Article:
It would be a gross understatement to say that Blood Play is the most unusual play of the Williamstown Theatre Festival season; indeed this curiosity left many patrons scratching their heads and expressing a different sort of “WTF.” The Debate Society’s manner of storytelling is somewhat elliptical, and we are never quite sure where we are going, but the pacing, hints of danger and offbeat performances of several actors strings keeps us, most of us, interested.
Set in the early 1950s in the knotty-pine-paneled basement lounge of the new suburban home of a Jewish couple, the play opens as if it is a slightly unreal TV sitcom of that period. New homeowners Morty and Bev (Michael Cyril Crieghton and co-writer Hannah Bos, the latter expertly channeling ’50s housewife ditz) are scurrying about trying to protect their subterranean lair from water that is bursting from their plumbing due to the encroachment of still-growing roots from a willow tree that they have cut down. They are terribly concerned that their lounge will be the perfect place to impress their neighbors. Meanwhile, their son, Ira (beautifully played by Emma Galvin) is holding some sort of vigil in a pup tent that is visible from the basement window in Laura Jellinek’s set, which conveys comfort and hints of growing terror. Something wicked has happened to Ira, who has not gone off on a Junior Cherokee camping trip with his peers.
Next to Ira’s tent is the stump of the willow tree, the roots of which will figure into the play once again in its surreal last third, which offers nods to the films The Evil Dead (roots from dark forces) and Poltergeist (suburbias built on Native American burial grounds).
But it is the similarities or homages to plays by Edward Albee and Harold Pinter that dominate most of the play. Soon a spontaneous cocktail party forms with Bev and Morty’s neighbors, Sam and Gail (Hanlon Smith-Dorsey and Birgit Huppuch; Huppuch has an enjoyably steely presence), and a traveling photographer named Jeep (Paul Thureen in a performance of riveting oddity and awkwardness). As the bizarre cocktails lead to party games, we find ourselves in the territory of Who’s Afraid of Virginia Woolf and virtually any of Pinter’s plays of slowly growing and understated menace. Unfortunately, the Debate Society never achieves the impact of either of these two playwrights, and their play proves a rather bloodless affair with too many loose strands or wandering roots. But it is not without value.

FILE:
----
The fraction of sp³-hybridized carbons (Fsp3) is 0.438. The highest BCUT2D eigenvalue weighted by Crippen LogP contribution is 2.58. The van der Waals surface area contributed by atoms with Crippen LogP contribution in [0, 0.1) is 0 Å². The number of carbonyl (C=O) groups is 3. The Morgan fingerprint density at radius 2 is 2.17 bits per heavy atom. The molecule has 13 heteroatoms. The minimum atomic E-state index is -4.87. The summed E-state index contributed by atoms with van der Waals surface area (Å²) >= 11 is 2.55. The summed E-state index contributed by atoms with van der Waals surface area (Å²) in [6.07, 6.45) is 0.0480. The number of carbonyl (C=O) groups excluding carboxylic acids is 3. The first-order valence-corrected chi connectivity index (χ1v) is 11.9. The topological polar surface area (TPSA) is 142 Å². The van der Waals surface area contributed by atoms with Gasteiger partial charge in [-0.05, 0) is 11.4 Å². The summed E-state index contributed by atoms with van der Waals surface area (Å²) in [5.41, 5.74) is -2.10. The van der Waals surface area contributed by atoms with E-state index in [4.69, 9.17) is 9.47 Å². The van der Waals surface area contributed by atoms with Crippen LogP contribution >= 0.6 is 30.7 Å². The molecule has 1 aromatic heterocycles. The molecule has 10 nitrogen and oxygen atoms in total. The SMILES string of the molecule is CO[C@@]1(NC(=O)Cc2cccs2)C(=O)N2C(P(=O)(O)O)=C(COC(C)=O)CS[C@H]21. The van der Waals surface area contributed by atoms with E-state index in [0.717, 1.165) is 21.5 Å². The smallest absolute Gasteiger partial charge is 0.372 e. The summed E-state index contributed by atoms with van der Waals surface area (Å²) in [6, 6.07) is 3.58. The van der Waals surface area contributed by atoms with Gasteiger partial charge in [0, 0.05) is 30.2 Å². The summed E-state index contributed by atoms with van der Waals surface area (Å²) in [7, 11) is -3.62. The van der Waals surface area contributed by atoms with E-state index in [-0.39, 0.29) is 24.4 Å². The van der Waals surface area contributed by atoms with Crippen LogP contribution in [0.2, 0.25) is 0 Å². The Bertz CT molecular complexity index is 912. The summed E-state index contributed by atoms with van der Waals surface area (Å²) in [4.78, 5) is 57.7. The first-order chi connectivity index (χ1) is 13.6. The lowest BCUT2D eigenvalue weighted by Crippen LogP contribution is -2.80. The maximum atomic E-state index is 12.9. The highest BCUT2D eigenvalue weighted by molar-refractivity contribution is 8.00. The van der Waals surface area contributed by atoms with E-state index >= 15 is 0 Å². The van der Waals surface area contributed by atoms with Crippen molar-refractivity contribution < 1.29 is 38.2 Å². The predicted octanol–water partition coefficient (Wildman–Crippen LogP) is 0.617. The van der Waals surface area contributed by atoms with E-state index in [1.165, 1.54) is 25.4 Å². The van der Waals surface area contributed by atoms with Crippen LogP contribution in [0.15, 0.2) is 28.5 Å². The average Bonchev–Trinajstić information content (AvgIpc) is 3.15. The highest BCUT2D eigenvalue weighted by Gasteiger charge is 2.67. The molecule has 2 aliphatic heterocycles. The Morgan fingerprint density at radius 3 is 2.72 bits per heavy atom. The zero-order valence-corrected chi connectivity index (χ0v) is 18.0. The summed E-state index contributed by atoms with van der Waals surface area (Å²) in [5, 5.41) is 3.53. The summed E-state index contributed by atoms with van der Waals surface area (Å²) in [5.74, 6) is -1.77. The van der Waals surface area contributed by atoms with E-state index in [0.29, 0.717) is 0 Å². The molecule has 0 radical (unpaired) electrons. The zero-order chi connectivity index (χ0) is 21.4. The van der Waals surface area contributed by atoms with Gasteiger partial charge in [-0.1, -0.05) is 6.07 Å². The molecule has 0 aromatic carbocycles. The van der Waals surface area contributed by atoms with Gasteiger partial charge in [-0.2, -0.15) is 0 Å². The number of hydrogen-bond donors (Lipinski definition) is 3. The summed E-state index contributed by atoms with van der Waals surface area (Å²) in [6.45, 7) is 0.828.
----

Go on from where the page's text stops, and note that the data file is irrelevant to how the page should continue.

As we listen to the quintet of adults babble in mundane dialogue and comport themselves like children whose prime objective is to fit in and be liked, the emptiness and repetitiveness of their existence is radiantly apparent. And as we sit gawking at their dull antics, which we eventually realize are not going to lead to any grand revelations or catharses, all but the most dedicated viewers of reality-show pabulum will recognize that this is merely a mirror of too much of our own cyclical and humdrum existence.
When the play shifts perspectives to that of Ira’s backyard tent, a threat of vengeance becomes pronounced. It is as if Ira, who may have been sexually abused by Gail and Sam’s boys, is tapping into a dark, subterranean force that the adults are unwilling to acknowledge. In Galvin’s controlled performance of the play’s most complex character, we feel that some terrible force is going to be unleashed on these suburbia dwellers, who have turned blind eyes to some injustice. WTF it all means, I am not certain, but it does intrigue.